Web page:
Our agency rep arrived. She is such a refined and beautiful woman, who walks with great poise. Her hair always looks just right, and she dresses in the latest fashion trends every day of the week. She’s gorgeous. As I saw her walking across the courtyard, I made my way outside, with Eliana still in my arms.
She smiled big and greeted me with the typical three times cheek kiss. Okay, perhaps that smile marked a hint of good news….a hint of hope.
We sat down in the manager’s office and she said, “Well, I don’t have the best news, but it is not terrible news.” I immediately felt relief. Wes and I both did. When she asked us how we were doing, we both said we were nervous because we thought she was going to give us terrible news. She told us it was nothing like that.
She proceeded to tell us that MOWA was now requiring a new document. It wasn’t one they had asked for before. It was simply one they recommended people have. Apparently all the agencies were in upheaval because of this new requirement. They wanted a separate document that stated we were aware that we needed to give 3, 6, and 12 month post placement reports, and yearly reports thereafter to be done by us. It didn’t matter that our homestudy stated that we were aware of this. It didn’t matter that we had already paid for the post placement reports. They wanted a sheet of paper that was notarized and authenticated. Ummm….yeah…a little difficult to do while we are here in Ethiopia.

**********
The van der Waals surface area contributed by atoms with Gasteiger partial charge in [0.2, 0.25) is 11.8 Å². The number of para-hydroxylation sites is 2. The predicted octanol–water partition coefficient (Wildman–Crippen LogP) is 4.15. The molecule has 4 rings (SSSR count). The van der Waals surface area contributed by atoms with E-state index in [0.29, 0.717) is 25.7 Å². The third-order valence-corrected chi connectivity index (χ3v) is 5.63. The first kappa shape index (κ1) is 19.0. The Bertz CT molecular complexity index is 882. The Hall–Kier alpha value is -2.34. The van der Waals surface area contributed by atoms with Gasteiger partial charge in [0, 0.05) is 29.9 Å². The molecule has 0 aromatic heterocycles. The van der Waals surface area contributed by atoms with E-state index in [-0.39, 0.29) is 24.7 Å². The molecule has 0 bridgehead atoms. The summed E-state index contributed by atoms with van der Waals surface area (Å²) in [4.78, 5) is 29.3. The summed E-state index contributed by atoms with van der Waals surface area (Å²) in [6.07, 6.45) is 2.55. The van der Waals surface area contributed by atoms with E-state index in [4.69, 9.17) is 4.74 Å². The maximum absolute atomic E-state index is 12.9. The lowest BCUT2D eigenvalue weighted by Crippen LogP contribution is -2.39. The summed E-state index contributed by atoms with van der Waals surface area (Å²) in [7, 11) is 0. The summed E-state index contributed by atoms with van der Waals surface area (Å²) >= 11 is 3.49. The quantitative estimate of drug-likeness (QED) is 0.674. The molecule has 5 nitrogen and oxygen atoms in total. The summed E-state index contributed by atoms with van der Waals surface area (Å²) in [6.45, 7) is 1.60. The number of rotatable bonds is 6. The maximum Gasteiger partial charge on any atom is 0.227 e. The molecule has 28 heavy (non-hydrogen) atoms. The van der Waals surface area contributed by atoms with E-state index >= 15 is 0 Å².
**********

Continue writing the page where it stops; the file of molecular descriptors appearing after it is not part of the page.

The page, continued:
So from there we headed over to DHL immediately, to send a document over to Kentucky, to have one of our friends work on this for us. The hope was to have that document filled out, and sent back to us within the next week. Of course, once we got there, it was closed for lunch (ah Ethiopia….). So we decided to just go to lunch and try afterwards.
After a $3 filet mignon at Cloud 9, we headed back over to DHL. As I started filling out the address label, our agency rep called. Wes popped out for a second as I stayed there in the DHL office. A minute later he popped back in and said to cancel the mailing. Apparently, MOWA wanted something else now, and our rep said she would get back with us once she figured out exactly what that was. She was obviously irritated (not with us, but with those asking for these new documents).